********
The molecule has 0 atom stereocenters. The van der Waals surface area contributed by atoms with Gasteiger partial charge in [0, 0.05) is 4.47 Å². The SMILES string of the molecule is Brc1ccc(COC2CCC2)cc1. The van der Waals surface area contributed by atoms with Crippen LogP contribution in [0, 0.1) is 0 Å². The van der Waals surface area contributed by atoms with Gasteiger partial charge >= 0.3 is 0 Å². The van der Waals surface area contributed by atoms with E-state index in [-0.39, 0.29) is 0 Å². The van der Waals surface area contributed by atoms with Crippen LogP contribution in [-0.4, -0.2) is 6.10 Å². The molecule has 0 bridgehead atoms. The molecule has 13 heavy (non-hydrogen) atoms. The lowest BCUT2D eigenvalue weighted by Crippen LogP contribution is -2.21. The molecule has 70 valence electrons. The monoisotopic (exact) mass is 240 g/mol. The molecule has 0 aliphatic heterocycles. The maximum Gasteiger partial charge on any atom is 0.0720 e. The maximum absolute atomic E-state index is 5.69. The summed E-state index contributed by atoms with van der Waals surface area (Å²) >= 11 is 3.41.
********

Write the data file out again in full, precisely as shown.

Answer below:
The molecule has 0 atom stereocenters. The van der Waals surface area contributed by atoms with Gasteiger partial charge in [0, 0.05) is 4.47 Å². The SMILES string of the molecule is Brc1ccc(COC2CCC2)cc1. The van der Waals surface area contributed by atoms with Crippen LogP contribution in [0, 0.1) is 0 Å². The van der Waals surface area contributed by atoms with Gasteiger partial charge >= 0.3 is 0 Å². The van der Waals surface area contributed by atoms with E-state index in [-0.39, 0.29) is 0 Å². The van der Waals surface area contributed by atoms with Crippen LogP contribution in [-0.4, -0.2) is 6.10 Å². The molecule has 0 bridgehead atoms. The molecule has 13 heavy (non-hydrogen) atoms. The lowest BCUT2D eigenvalue weighted by Crippen LogP contribution is -2.21. The molecule has 70 valence electrons. The monoisotopic (exact) mass is 240 g/mol. The molecule has 0 aliphatic heterocycles. The maximum Gasteiger partial charge on any atom is 0.0720 e. The maximum absolute atomic E-state index is 5.69. The summed E-state index contributed by atoms with van der Waals surface area (Å²) >= 11 is 3.41.